Tennis Industry magazine

 

Student-Athlete, or Athlete-Student?

After being sidelined by injury, a teenage player considers her path — and tennis’s appeal.

By Kalindi Dinoffer

I caught the tennis bug when I was 10 years old, and like so many competitive juniors, I dreamed of playing college tennis. I’ve lost count of the number of times I’ve cheered on my local college tennis team, the SMU Mustangs, envisioning myself closing out the decisive third-set tie-breaker.

When I was 15, I was right on track to accomplishing my dream — perhaps even on an athletic scholarship. That summer I got a taste of team competition when I qualified for the National 16’s Zonals, a team competition held in Waco, Texas. It was so much fun that I couldn’t wait to play on a college team!

Like many teenage athletes, I fancied myself invulnerable to injuries; “other” players got injured, not the well-muscled athlete I had trained to become. But fate had other ideas. In practice one steamy August morning following the 16’s Zonals, I sprinted in for a drop-shot only to pull up with a gasp of pain.

Now, a year and a half, one hip surgery, and numerous physical therapy sessions later, I hover at the tail end of a slow recovery. Junior tennis and college athletic scholarship opportunities have expired for this soon-to-be high school senior.

While many of my junior tennis matches are now just a hazy blur, one tennis event jumps to mind when I think about college tennis. It was February 2007, and I was participating in a weeklong tennis camp at the Van Der Meer Tennis Academy in Hilton Head Island, S.C. In addition to belting balls from dawn until dusk, I attended lectures by a sports psychologist, a nutritionist … and a college tennis coach.

Dede Allen, women’s coach at Wake Forest University, discussed not only the nuances of NCAA rules but also the criteria on which athletes should evaluate their prospective colleges. Most junior tennis players consider only the athletics — the ability of the team, the qualifications of the coach and the value of the scholarship — without also considering the location, academics or social scene of the place they will be spending the next four years of their lives.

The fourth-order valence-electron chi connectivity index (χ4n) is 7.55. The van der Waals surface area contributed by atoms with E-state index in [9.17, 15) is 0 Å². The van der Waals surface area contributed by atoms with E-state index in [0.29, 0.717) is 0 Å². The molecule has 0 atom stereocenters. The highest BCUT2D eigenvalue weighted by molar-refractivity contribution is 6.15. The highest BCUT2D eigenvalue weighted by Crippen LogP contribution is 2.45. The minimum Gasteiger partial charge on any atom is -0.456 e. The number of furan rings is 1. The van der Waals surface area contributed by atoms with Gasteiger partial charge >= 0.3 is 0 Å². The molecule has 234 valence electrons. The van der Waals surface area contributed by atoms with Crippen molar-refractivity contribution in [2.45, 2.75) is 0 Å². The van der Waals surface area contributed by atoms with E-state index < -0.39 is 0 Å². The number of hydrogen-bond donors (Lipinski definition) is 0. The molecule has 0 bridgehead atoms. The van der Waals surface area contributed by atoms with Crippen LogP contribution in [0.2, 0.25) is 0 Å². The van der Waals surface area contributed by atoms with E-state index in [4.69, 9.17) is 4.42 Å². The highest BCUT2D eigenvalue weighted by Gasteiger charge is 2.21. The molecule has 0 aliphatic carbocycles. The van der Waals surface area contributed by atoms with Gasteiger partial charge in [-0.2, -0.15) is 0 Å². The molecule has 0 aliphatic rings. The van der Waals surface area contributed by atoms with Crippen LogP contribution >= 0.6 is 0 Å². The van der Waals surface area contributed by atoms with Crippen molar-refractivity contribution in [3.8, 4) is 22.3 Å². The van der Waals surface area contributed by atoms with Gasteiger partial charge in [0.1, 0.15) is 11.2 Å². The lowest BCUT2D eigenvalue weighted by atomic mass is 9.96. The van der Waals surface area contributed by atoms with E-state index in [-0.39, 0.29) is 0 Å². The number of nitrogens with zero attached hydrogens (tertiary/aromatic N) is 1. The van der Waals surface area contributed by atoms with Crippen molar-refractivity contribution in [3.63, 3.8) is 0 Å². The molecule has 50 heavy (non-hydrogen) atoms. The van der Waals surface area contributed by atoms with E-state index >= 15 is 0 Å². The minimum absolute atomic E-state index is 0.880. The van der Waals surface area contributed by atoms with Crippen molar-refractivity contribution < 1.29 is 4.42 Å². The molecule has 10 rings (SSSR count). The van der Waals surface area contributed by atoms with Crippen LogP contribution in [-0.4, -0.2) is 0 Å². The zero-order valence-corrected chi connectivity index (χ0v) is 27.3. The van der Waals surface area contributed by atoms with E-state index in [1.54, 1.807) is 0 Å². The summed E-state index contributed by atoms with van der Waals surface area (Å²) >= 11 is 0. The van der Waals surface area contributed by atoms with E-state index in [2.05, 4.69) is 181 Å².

Coach Allen highlighted the importance of evaluating a school holistically because injury can strike an athlete at any time. “What happens if you get injured in your freshman year on the team and then find yourself stuck at a school that, aside from the athletics, you don’t really like?” she asked the group of teens. “It’s vital that you judge a school from all standpoints. You are a prospective student-athlete, not a prospective athlete-student.”

Right now, I can hear my peers: “You may have a point, but I won’t get injured … I’m too fit … I’ve never gotten injured before.” And who wouldn’t scorn the lone voice of one injured player?

Well, optimists, here’s something to consider: A few years ago, I attended a home match of my beloved SMU Mustangs. Eager not to miss a minute of the action, I arrived at the 11:30 a.m. start-time. But something was wrong — there were only four Mustangs on the courts.

“Hi,” said a voice behind me. I turned around to find two Mustang-clad athletes, one sporting an ankle brace and crutches and the other nursing a heavily taped right wrist. “What happened?” I asked. “Well,” the tall brunette on crutches responded, “I rolled my ankle pretty badly a couple of weeks ago, and she (gesturing to her teammate) sprained her wrist. Unfortunately, our two reserves are out with injuries as well. We have to forfeit one doubles match and two singles matches!”

At the time, I never thought injury would ever apply to me. Now, though, I am struck by the sheer statistics on that day — half the team’s players injured at once! While that drastic number might be an uncommon occurrence, when I think back over the years, most of the time I remember seeing at least one SMU player on the sidelines, icing a knee or taping an ankle. Injuries really can strike anyone at anytime.

Toughing out long, grueling deuce games with my injury, I have been able to expand my attitude toward tennis. Although pre-injury me was blind to the multitudes of adults enjoying the sport at recreational, national and even international levels, I now realize that tennis does not reach its zenith in college. For fear of sounding trite, injury has opened my eyes to the sport of a lifetime that tennis truly is.

As a 12-and-under player, I imagined the top group of 14-and-unders to be the pinnacle of achievement. Well, the 14s have come and gone, and now the 16s are waving their goodbyes. Today, the 18s and college tennis dominate my thoughts — or at least they would be if my injury had not broadened my perspective on tennis and on life.

I hope to play this sport — at whatever level — for many years to come. But this summer, like so many high school juniors, I will start exploring potential colleges. Thanks to Coach Allen’s advice, academics and athletics as well as social and geographical intangibles will weigh equally in my decision.

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About the Author

Kalindi Dinoffer , 17, of Dallas will be a high school senior this fall. In addition to tennis, she enjoys playing guitar, reading and writing poetry.

 

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